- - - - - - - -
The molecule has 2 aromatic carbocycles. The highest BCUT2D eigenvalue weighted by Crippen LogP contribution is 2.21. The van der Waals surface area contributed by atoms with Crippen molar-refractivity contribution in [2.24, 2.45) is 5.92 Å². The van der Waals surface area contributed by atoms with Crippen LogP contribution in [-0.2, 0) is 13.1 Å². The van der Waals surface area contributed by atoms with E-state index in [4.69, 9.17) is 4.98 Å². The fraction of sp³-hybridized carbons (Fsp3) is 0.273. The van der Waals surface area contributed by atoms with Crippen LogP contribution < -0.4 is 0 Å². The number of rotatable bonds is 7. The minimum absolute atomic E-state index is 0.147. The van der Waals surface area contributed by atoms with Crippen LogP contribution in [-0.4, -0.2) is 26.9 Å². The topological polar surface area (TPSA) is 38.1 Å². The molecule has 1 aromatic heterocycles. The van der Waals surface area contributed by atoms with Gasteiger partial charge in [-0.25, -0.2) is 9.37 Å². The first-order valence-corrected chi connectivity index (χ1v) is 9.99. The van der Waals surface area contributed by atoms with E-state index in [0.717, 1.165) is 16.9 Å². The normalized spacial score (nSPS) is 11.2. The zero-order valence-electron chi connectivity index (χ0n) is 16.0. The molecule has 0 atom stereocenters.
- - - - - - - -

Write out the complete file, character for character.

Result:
The molecule has 2 aromatic carbocycles. The highest BCUT2D eigenvalue weighted by Crippen LogP contribution is 2.21. The van der Waals surface area contributed by atoms with Crippen molar-refractivity contribution in [2.24, 2.45) is 5.92 Å². The van der Waals surface area contributed by atoms with Crippen LogP contribution in [-0.2, 0) is 13.1 Å². The van der Waals surface area contributed by atoms with E-state index in [4.69, 9.17) is 4.98 Å². The fraction of sp³-hybridized carbons (Fsp3) is 0.273. The van der Waals surface area contributed by atoms with Crippen LogP contribution < -0.4 is 0 Å². The number of rotatable bonds is 7. The minimum absolute atomic E-state index is 0.147. The van der Waals surface area contributed by atoms with Crippen LogP contribution in [-0.4, -0.2) is 26.9 Å². The topological polar surface area (TPSA) is 38.1 Å². The molecule has 1 aromatic heterocycles. The van der Waals surface area contributed by atoms with Gasteiger partial charge in [-0.25, -0.2) is 9.37 Å². The first-order valence-corrected chi connectivity index (χ1v) is 9.99. The van der Waals surface area contributed by atoms with E-state index in [0.717, 1.165) is 16.9 Å². The normalized spacial score (nSPS) is 11.2. The zero-order valence-electron chi connectivity index (χ0n) is 16.0. The molecule has 0 atom stereocenters.